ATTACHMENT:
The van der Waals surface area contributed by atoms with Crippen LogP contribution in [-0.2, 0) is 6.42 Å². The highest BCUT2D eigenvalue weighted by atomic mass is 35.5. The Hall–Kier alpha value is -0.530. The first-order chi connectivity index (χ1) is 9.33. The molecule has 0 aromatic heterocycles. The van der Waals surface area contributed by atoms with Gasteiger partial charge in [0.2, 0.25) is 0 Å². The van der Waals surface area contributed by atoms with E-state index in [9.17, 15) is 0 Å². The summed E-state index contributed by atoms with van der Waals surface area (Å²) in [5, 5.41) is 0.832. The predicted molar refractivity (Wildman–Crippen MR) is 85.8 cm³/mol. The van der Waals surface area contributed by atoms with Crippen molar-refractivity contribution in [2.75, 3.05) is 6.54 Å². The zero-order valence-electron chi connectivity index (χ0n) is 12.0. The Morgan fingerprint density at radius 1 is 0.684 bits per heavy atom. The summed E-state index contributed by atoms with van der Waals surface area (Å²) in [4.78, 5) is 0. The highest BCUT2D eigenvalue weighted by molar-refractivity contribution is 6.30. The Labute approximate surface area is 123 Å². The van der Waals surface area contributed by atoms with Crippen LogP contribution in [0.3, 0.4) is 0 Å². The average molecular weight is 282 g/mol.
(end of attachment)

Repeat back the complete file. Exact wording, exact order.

The van der Waals surface area contributed by atoms with Crippen LogP contribution in [-0.2, 0) is 6.42 Å². The highest BCUT2D eigenvalue weighted by atomic mass is 35.5. The Hall–Kier alpha value is -0.530. The first-order chi connectivity index (χ1) is 9.33. The molecule has 0 aromatic heterocycles. The van der Waals surface area contributed by atoms with Gasteiger partial charge in [0.2, 0.25) is 0 Å². The van der Waals surface area contributed by atoms with E-state index in [9.17, 15) is 0 Å². The summed E-state index contributed by atoms with van der Waals surface area (Å²) in [5, 5.41) is 0.832. The predicted molar refractivity (Wildman–Crippen MR) is 85.8 cm³/mol. The van der Waals surface area contributed by atoms with Crippen molar-refractivity contribution in [2.75, 3.05) is 6.54 Å². The zero-order valence-electron chi connectivity index (χ0n) is 12.0. The Morgan fingerprint density at radius 1 is 0.684 bits per heavy atom. The summed E-state index contributed by atoms with van der Waals surface area (Å²) in [4.78, 5) is 0. The highest BCUT2D eigenvalue weighted by molar-refractivity contribution is 6.30. The Labute approximate surface area is 123 Å². The van der Waals surface area contributed by atoms with Crippen LogP contribution in [0.3, 0.4) is 0 Å². The average molecular weight is 282 g/mol.